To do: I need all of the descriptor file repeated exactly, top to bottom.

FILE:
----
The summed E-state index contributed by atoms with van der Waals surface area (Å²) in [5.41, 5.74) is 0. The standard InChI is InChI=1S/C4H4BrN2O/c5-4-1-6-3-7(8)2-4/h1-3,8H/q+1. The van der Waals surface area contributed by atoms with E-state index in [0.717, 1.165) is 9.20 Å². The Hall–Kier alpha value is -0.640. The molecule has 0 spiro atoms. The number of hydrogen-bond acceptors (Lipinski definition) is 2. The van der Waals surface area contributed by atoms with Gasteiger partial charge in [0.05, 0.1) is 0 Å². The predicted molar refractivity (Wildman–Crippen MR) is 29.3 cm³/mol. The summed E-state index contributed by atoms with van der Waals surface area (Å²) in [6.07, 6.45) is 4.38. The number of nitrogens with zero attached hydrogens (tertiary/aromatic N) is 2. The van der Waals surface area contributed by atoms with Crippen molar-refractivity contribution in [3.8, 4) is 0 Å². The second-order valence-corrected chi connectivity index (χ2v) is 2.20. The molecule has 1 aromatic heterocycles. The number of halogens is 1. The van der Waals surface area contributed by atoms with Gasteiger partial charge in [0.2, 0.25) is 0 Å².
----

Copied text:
The summed E-state index contributed by atoms with van der Waals surface area (Å²) in [5.41, 5.74) is 0. The standard InChI is InChI=1S/C4H4BrN2O/c5-4-1-6-3-7(8)2-4/h1-3,8H/q+1. The van der Waals surface area contributed by atoms with E-state index in [0.717, 1.165) is 9.20 Å². The Hall–Kier alpha value is -0.640. The molecule has 0 spiro atoms. The number of hydrogen-bond acceptors (Lipinski definition) is 2. The van der Waals surface area contributed by atoms with Gasteiger partial charge in [0.05, 0.1) is 0 Å². The predicted molar refractivity (Wildman–Crippen MR) is 29.3 cm³/mol. The summed E-state index contributed by atoms with van der Waals surface area (Å²) in [6.07, 6.45) is 4.38. The number of nitrogens with zero attached hydrogens (tertiary/aromatic N) is 2. The van der Waals surface area contributed by atoms with Crippen molar-refractivity contribution in [3.8, 4) is 0 Å². The second-order valence-corrected chi connectivity index (χ2v) is 2.20. The molecule has 1 aromatic heterocycles. The number of halogens is 1. The van der Waals surface area contributed by atoms with Gasteiger partial charge in [0.2, 0.25) is 0 Å².